530 words; 2 minutes to read
The internet has made it extraordinarily difficult if not impossible for anyone charged with a crime ever to get past that event. Whether people are arrested and not charged, or have charges dropped, or are acquitted, or plead guilty or are found guilty, their encounter with the criminal justice system is permanently encoded in the internet, often with substantial inaccuracies about their case. Measures such as pardons or expungement lose their value because internet records never disappear and are rarely corrected or even updated.
That is one of the conclusions of Sarah Esther Lageson, a sociologist at the Rutgers University-Newark School of Criminal Justice, who studies how technology affects law, criminal justice, and systems of punishment. In a 2016 report in the magazine ‘Contexts’, Lageson discusses ‘digital punishment’.
Digital crime reports are everlasting but often misleading
“Digital crime reports are unique in their scope, breadth, availability, and permanence. Websites can post arrest records, full names, and booking photos before someone is charged with or convicted of a crime, and those records remain online indefinitely.” Moreover, the information on these sites can be entirely wrong, since the sites may never update to show later events, such as charges being dismissed or someone being found not guilty. In Canada more than one third of criminal charges do not result in a conviction, but one would never know that from media or internet coverage. In a world in which what matters is the number of clicks, sensationalism and exaggeration flourish.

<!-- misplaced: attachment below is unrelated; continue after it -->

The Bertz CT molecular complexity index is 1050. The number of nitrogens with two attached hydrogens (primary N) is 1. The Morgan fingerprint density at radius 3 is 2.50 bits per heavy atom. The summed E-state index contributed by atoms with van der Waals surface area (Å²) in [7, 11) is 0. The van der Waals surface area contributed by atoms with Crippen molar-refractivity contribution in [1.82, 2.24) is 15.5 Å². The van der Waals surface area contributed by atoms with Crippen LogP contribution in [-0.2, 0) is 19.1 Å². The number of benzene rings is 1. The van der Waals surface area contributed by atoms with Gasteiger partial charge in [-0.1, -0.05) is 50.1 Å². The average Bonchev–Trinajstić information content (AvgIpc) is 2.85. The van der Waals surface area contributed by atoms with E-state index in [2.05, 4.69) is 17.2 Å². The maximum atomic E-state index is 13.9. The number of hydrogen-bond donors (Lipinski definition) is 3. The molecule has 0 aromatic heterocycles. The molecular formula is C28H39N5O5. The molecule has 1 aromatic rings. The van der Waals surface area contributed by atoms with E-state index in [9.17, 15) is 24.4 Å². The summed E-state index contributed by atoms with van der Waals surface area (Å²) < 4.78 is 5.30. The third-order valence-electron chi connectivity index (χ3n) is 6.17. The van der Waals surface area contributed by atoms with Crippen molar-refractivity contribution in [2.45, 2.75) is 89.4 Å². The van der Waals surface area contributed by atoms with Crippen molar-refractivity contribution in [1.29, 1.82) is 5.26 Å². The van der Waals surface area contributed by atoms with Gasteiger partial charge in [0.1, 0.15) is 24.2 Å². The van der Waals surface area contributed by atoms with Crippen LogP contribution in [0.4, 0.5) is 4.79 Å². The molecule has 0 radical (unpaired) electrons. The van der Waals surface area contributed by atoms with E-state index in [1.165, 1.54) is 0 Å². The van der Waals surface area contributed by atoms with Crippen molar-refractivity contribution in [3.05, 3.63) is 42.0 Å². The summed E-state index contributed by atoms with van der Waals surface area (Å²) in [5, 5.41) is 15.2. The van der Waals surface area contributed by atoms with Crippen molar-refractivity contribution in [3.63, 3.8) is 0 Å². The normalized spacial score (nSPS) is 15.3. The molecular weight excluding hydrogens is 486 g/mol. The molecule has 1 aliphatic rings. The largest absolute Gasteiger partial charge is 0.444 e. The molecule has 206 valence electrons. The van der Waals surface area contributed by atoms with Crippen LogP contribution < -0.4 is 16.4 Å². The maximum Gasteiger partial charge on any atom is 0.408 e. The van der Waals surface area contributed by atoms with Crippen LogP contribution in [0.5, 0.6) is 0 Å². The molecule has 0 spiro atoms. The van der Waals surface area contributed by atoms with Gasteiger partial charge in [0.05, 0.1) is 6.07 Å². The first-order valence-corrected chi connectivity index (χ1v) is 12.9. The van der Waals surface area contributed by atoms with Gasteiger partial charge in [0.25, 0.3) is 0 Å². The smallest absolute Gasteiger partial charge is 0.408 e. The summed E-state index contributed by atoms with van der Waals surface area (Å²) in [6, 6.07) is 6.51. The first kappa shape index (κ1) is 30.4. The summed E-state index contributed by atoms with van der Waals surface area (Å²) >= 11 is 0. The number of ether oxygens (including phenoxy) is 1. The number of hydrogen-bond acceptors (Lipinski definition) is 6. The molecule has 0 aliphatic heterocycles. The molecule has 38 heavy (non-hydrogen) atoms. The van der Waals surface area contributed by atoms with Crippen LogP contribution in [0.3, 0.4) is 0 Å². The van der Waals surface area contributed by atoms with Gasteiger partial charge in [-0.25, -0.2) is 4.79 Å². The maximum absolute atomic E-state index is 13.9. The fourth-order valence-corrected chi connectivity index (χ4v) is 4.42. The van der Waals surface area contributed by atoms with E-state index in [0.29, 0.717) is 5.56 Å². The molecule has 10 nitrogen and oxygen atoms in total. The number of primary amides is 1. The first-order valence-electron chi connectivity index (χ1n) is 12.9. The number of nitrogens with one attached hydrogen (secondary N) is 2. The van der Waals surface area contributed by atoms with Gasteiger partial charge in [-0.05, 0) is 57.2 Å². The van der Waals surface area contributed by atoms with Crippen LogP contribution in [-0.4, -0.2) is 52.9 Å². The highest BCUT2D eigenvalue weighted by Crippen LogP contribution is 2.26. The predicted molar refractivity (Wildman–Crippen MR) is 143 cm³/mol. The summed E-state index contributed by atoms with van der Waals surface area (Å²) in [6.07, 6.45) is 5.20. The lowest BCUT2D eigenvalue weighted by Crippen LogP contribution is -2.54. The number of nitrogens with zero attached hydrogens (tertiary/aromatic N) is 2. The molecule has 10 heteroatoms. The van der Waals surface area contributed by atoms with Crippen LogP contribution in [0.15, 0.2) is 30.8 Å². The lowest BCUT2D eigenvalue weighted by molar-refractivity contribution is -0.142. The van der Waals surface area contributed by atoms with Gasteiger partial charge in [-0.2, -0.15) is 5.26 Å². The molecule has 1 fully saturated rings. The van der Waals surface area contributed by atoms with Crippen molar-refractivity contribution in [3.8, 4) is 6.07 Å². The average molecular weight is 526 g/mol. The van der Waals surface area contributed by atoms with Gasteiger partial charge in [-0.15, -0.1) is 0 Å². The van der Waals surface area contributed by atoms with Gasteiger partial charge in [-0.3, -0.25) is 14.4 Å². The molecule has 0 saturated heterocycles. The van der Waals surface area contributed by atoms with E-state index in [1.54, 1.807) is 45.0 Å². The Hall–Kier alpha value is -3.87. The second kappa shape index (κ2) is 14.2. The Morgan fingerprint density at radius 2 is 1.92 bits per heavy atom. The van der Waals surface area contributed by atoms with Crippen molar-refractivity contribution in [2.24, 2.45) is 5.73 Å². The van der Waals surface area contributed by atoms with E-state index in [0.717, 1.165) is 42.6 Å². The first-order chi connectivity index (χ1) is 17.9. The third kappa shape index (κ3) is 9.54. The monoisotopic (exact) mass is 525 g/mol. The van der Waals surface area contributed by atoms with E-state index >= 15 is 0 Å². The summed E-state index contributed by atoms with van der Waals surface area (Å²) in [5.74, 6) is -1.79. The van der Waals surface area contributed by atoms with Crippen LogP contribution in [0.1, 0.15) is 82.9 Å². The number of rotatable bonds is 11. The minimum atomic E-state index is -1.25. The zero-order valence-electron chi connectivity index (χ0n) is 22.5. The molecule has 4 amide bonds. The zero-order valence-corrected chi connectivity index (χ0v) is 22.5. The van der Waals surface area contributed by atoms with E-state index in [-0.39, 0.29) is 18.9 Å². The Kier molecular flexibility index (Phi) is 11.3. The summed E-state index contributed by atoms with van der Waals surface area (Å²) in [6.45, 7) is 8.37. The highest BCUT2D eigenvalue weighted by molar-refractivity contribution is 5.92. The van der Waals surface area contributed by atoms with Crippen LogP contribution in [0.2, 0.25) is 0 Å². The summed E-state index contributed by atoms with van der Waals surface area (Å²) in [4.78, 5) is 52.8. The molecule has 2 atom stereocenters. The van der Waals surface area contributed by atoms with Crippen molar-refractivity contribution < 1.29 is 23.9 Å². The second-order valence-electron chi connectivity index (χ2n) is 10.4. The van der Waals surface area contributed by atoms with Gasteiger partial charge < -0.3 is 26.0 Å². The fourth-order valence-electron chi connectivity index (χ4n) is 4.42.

“Unregulated criminal history and crime reporting websites thus constitute a new form of punishment culminating in a searchable online history that its subjects often don’t know exists, until they face real-world consequences because of these records. The very existence of an online mugshot or booking report communicates powerful signals of guilt by attaching a criminal label to millions of arrestees, with a host of social and psychological consequences.”
‘This is terrible information’
These unregulated, outdated and frequently inaccurate records can have many negative effects, Lageson shows. They can affect employment, housing, dating, parenting, friendships and many other aspects of life. They essentially extend a person’s punishment far beyond any sentence imposed so that it can effectively be lifelong an “unregulated extra-legal form of punishment.”
Some sites of this kind are for profit, selling their ‘data’ to various people or organizations. Yet they can be made to look as if they are government productions even as the information on them is unsubstantiated. Others want to punish people who, they believe, are ‘getting away with’ crimes. These sites may use each other’s data without any effort to verify its accuracy. In some cases in the US public agencies sell their data to private internet providers as a way of supplementing budgets. But even government sites can be full of incorrect or outdated data. “Quite simply, this public information is terrible data.”
Another effect of these unregulated approaches is that they completely undermine the value of a pardon or expungement. Lageson tells several stories of people who had pardons yet were still unable to escape their history which continued to come up online and torment them.
While there is considerable concern for bullying or ‘revenge porn’ on the internet, there seems little interest in protecting people who have been through the criminal justice system even though they are being abused in very similar ways.